Norm Stern, 89, of Hampden received from his wife, Marie, a gift on his 75th birthday that has never left him. Her gift was 10 painting lessons from an artist in Baltimore, where they lived at the time.
“I had never painted before, I never drew anything. I still don’t draw,” Stern said. A man of nimble intellect and lively energy, he took to painting quickly. His instructor, he said, allowed students to develop for themselves how painting worked for them.
At that time, Stern already had a 15-year career as a teacher of English and history in public schools, and more than 30 years working for Maryland Paper Box, opening a distributor network for the company throughout the United States.
He had come into the paper box industry at an opportune time.
“Gift boxes had rigid sides,” he said. “Making them was a local business because they were too difficult to ship anywhere else.”
Then someone figured out how to make flat boxes that could be opened into the familiar four-sided shape.
“That changed everything,” Stern said.
Now, boxes could be shipped to stores nationally and internationally, a very new niche.
Several years ago, painting and Stern’s past experience in the packaging industry merged. He arranged to have prints of three of his paintings — a hibiscus, a sailboat and a still life with lobsters — transferred to canvas and paper tote bags. Previously he had experimented with having a local business affix the images to towels, which proved to be popular with friends he gave them to, he said. The tote bags received a similar favorable reaction from people, including myself, who purchased several at the Hampden Garden Club craft fair in October.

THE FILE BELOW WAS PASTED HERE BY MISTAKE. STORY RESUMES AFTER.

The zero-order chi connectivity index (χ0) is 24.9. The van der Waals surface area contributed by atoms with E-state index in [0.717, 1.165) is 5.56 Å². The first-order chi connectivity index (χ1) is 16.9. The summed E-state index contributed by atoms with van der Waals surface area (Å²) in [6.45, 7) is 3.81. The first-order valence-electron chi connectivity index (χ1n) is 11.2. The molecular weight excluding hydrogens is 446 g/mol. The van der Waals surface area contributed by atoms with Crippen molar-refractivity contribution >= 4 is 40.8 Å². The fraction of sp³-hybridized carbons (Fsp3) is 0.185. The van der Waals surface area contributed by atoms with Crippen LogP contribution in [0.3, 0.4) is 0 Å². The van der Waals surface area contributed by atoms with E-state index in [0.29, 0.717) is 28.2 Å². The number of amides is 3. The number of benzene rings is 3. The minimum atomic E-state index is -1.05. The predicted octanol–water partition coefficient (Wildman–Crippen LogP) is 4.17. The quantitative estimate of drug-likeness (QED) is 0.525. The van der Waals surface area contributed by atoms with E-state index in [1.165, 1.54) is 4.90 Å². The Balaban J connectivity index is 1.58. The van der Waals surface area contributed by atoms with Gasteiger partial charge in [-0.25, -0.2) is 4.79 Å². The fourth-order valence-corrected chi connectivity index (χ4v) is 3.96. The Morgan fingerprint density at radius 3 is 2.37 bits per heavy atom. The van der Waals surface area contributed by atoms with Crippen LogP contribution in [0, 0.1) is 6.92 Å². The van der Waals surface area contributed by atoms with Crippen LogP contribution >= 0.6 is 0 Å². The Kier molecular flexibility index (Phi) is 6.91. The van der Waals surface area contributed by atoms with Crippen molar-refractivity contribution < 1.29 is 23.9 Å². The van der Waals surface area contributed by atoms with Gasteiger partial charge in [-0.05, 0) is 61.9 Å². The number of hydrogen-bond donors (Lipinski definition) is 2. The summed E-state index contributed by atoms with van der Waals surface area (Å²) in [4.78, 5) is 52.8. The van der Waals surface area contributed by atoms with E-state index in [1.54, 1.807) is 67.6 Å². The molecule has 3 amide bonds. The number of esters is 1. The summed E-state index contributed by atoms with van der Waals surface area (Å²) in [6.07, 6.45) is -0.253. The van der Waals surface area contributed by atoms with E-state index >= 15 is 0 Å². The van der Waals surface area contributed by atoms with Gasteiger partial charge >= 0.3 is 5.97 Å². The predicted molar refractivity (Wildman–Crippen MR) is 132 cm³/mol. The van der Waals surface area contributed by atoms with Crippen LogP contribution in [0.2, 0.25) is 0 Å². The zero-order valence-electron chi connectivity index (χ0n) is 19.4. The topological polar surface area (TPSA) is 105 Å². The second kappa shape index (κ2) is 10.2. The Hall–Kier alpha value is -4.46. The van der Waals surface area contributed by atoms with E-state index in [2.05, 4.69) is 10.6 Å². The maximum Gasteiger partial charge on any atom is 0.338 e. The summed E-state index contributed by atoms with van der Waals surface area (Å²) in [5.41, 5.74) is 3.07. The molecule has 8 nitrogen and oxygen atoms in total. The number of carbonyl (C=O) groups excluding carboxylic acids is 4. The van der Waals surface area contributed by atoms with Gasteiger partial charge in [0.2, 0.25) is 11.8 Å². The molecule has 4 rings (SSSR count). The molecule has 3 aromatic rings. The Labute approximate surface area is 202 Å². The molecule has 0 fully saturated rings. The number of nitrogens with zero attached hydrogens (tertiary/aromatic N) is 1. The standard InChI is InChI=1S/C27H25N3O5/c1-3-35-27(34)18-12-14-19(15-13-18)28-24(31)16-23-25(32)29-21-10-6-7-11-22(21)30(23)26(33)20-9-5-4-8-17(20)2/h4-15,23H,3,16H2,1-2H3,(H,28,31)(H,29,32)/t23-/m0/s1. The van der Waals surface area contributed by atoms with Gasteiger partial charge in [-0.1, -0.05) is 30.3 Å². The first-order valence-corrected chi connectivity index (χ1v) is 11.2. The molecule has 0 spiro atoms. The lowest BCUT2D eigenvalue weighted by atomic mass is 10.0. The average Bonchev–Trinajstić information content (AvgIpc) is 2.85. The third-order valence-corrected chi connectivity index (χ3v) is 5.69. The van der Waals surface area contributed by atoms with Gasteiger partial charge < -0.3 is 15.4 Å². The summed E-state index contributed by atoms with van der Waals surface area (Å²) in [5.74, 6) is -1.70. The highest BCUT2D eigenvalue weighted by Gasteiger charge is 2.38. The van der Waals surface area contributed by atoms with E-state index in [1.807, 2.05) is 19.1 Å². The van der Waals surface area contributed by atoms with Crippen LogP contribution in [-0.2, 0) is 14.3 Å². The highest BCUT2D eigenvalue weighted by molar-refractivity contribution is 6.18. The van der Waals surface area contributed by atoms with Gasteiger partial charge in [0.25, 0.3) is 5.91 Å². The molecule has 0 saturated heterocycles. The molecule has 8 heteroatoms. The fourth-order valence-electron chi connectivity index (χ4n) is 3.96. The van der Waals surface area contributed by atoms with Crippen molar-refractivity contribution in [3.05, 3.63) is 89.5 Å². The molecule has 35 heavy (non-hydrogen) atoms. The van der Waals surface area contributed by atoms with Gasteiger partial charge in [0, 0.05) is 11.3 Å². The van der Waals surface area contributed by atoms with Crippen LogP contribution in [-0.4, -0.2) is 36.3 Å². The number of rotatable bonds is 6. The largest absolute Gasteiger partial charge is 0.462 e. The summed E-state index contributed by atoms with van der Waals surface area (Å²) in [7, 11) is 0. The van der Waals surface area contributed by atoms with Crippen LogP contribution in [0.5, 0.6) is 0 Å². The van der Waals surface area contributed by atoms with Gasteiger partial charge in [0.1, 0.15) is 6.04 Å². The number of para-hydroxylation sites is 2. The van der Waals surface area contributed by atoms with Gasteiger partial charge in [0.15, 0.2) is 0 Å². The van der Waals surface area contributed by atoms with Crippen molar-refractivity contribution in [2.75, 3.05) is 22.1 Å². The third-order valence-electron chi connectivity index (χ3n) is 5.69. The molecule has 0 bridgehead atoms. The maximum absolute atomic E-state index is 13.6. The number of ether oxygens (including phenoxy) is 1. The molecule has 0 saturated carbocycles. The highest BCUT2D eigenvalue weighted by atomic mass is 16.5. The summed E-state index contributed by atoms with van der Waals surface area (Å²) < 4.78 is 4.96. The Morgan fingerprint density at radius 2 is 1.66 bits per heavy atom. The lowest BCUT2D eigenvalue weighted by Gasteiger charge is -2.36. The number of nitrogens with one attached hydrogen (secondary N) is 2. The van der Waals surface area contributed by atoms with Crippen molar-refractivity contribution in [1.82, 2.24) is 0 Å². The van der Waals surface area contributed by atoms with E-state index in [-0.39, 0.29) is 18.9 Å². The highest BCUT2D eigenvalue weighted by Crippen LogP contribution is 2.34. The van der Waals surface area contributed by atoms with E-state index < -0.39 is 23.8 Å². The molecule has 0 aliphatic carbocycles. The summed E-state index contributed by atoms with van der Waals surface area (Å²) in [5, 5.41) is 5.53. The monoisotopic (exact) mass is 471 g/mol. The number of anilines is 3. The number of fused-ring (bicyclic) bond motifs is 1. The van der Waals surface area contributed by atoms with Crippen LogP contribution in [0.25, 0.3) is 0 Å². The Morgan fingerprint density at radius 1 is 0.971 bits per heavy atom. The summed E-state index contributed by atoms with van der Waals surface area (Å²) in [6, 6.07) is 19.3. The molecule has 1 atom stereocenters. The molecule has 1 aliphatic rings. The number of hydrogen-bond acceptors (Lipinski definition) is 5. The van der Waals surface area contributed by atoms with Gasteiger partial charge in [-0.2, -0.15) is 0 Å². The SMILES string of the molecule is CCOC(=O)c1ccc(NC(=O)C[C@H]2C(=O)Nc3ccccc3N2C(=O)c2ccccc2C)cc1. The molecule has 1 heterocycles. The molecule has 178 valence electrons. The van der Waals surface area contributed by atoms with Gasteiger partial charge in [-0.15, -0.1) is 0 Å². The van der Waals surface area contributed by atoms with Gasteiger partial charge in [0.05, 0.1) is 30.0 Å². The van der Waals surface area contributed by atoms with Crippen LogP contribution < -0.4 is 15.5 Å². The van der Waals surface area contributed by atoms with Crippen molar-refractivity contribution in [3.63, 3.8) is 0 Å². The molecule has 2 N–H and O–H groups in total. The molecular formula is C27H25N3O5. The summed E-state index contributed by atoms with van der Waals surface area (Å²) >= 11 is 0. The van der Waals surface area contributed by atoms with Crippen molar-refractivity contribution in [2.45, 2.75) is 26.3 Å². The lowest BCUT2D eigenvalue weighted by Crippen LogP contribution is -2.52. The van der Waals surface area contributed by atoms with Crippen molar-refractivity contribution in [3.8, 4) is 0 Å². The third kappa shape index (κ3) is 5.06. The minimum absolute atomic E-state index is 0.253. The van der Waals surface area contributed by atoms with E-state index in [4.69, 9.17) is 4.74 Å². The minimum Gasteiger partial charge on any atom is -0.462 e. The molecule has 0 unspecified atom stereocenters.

“Painting for me is about identity and an expression of things I like,” Stern said. “I paint everything that I see that I like.”
He describes his painting style as “rugged realism.” He often makes photographs of what he wants to paint and works from those images.
Stern, a World War II veteran who served under Gen. George S. Patton, paints every day, though now it is often in short segments of time, These days he devotes much of his time seeing to Marie’s care. Marie, a retired food chemist, recently had a downturn in health, making it necessary for her to use a wheelchair.
Each year on Marie’s birthday, Stern paints a special picture just for her, which he signs, “Normy.” No one but Marie ever gets a painting signed that way.
“I’ve done hundreds of paintings and given many to friends around the United States and world,” he said. Including Israel, India and Europe.
Stern has had one-man shows of his paintings in various venues in the Bangor area. Plans are in the works to exhibit his work in December at the Edythe Dyer Library in Hampden.
Recently, he painted a table that will be auctioned, along with many others, on Saturday, Nov. 23, as a fundraiser for the Maine Discovery Museum in Bangor. The title of the scene he painted on the table is “Birch Trees of Argyle.”
Images of his work, including the tote bags, can be viewed at thesterngallery.com.
Stern’s tote bags be be available for purchase at The Congregation Beth Israel Sisterhood annual Holiday Marketplace and Craft Fair 11 a.m.-3 p.m. Sunday, Nov. 17, at 144 York St. The event will feature knitted items, fleece-lined mittens, baby items, beaded jewelry, crochet items, scarves, charcoal drawings, vintage jewelry, books, Judaic items and an afghan raffle. Lunch will be available at The Cafe, offering falafel, traditional potato pancakes, fresh pizza and desserts.